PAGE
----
Oil prices tumbled on Tuesday as United States rate hike expectations lifted the dollar oil but crude pared losses on worries about more supply outages from Nigeria’s main crude oil terminal.
According to Reuters reports, growing expectations that the US Federal Reserve may raise rates next month prompted investors to cash out of long positions in Brent and US crude’s West Texas Intermediate (WTI) futures. Those positions came into the money after oil rallied last Monday and Tuesday on worries about supply outages.
By yesterday afternoon, Brent and WTI were sharply off session lows after the Qua Iboe crude oil terminal, Nigeria’s largest which typically exports more than 300,000 barrels per day, was reportedly closed due to militants’ threats.
Workers at the terminal, operated by ExxonMobil, have been evacuated and its tanks have been emptied, said the report, quoting traders.
An ExxonMobil spokesman later clarified that production was still “ongoing” at the terminal, although business was disrupted earlier yesterday by “criminal” activity early.
“The report on the Nigerian terminal closure was being passed around, and had possibly helped crude oil prices come off their lows,” said Scott Shelton, broker with ICAP in Durham, North Carolina.
Brent futures’ front-month contract, July LCON6, was down 60 cents, or 1.2 per cent at $48.33 a barrel by 12:52 p.m. EDT (1652 GMT). It had fallen as much as $1.55, or more than three percent, during the session low to $47.38.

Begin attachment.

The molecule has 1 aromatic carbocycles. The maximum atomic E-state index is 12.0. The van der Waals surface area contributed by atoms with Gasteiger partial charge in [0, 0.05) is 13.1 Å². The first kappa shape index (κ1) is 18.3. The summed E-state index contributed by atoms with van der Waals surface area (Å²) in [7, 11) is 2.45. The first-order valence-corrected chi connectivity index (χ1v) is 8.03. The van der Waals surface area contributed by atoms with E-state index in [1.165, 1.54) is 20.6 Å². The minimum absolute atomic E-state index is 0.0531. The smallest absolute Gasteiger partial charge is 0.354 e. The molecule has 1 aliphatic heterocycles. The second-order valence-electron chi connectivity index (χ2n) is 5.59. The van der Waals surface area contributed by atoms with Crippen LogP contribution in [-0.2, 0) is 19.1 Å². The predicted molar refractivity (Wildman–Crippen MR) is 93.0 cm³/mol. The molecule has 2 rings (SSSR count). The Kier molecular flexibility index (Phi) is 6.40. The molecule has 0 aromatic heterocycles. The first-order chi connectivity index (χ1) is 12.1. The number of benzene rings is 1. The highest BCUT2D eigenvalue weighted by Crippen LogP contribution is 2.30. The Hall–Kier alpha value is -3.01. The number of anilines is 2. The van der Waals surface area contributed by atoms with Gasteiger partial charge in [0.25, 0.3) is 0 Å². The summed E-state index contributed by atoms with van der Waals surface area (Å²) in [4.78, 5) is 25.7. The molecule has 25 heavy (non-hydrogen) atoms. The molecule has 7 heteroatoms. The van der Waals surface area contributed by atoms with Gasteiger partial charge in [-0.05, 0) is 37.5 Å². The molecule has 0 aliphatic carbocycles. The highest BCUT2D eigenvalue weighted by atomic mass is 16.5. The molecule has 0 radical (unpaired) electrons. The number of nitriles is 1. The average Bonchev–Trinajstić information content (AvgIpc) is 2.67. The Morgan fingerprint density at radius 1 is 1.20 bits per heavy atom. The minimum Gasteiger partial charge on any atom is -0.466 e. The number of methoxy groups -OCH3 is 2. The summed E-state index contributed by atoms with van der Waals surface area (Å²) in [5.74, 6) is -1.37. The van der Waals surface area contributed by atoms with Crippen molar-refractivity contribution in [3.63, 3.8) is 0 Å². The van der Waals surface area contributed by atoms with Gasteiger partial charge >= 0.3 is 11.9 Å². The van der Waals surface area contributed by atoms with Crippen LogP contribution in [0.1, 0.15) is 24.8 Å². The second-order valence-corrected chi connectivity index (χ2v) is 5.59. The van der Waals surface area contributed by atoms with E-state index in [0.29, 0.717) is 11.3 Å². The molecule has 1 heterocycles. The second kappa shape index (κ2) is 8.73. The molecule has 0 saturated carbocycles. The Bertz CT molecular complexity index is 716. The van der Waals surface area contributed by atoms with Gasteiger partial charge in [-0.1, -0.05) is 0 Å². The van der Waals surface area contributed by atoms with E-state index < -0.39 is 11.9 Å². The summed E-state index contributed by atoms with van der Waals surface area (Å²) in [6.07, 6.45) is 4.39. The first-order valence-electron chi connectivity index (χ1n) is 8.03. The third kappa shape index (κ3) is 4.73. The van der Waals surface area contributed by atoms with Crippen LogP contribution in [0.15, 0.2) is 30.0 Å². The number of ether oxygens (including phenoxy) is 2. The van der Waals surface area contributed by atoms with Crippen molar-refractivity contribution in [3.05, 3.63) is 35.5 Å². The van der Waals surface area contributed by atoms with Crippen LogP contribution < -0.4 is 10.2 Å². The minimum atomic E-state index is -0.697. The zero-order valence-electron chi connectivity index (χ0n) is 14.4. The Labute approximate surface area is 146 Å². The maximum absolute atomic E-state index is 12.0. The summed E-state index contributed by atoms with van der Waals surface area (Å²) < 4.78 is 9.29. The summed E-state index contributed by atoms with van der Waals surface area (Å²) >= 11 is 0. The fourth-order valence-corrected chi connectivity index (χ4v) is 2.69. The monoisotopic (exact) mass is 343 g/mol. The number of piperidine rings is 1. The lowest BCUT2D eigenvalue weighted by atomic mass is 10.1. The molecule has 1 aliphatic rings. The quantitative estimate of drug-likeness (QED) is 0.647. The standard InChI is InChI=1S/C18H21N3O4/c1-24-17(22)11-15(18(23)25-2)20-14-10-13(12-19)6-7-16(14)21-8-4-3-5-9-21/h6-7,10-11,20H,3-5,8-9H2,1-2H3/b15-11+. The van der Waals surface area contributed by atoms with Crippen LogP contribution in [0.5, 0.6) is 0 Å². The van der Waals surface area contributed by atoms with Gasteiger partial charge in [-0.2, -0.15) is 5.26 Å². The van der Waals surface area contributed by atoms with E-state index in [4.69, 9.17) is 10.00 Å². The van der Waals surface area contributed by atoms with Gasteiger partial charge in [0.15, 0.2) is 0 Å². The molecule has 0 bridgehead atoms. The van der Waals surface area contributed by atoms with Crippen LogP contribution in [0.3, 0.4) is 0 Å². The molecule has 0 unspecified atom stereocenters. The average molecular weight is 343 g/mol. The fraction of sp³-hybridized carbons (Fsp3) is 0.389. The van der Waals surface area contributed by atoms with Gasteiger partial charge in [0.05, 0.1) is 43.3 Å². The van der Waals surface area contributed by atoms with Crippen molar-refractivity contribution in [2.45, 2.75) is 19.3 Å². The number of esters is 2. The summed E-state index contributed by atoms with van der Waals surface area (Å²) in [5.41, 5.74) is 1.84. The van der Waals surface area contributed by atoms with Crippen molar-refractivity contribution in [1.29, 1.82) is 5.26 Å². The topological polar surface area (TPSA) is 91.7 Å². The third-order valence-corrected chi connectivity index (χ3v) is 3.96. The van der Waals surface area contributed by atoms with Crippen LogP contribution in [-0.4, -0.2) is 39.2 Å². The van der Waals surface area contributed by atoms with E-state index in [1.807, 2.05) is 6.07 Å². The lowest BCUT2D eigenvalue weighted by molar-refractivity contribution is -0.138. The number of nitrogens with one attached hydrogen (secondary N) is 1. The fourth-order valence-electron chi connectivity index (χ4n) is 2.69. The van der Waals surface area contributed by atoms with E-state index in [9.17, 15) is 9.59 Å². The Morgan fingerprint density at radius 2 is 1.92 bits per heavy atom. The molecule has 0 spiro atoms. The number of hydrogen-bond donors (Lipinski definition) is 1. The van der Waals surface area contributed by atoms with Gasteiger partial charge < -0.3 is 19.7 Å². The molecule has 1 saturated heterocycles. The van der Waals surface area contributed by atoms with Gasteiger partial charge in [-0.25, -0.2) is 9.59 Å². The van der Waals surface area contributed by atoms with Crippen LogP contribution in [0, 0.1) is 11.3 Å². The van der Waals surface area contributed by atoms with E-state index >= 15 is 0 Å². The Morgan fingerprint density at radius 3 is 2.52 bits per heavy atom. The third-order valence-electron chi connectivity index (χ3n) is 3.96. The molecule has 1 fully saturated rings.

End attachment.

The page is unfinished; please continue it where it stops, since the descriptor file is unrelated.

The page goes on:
WTI’s June contract CLM6, which expires as front-month at yesterday settlement, was down 51 cents, or 1 percent, at $47.68 a barrel. It had fallen to $46.73 earlier.
Oil tumbled in early trade, extending losses from the previous session that followed release of the April policy meeting minutes that Federal Reserve expectations of a June rate hike. On Thursday, New York Federal Reserve President William Dudley, said the central bank was on track for a June or July rate increase.
The dollar index DXY measured against a basket of currencies, surged to its highest in nearly two months, making greenback-denominated oil less expensive for holders of the euro EUR= and other currencies. (USD)
Some analysts said the soaring dollar would probably slow the recovery in crude prices, but not stop it. Brent is up from $27 in January and WTI has rebounded from $26 levels in February.
“We feel that the adjusted Federal Reserve stance is capable of extracting about $2 a barrel from potential WTI and Brent highs,” said Jim Ritterbusch of Chicago-based oil consultancy Ritterbusch and Associates.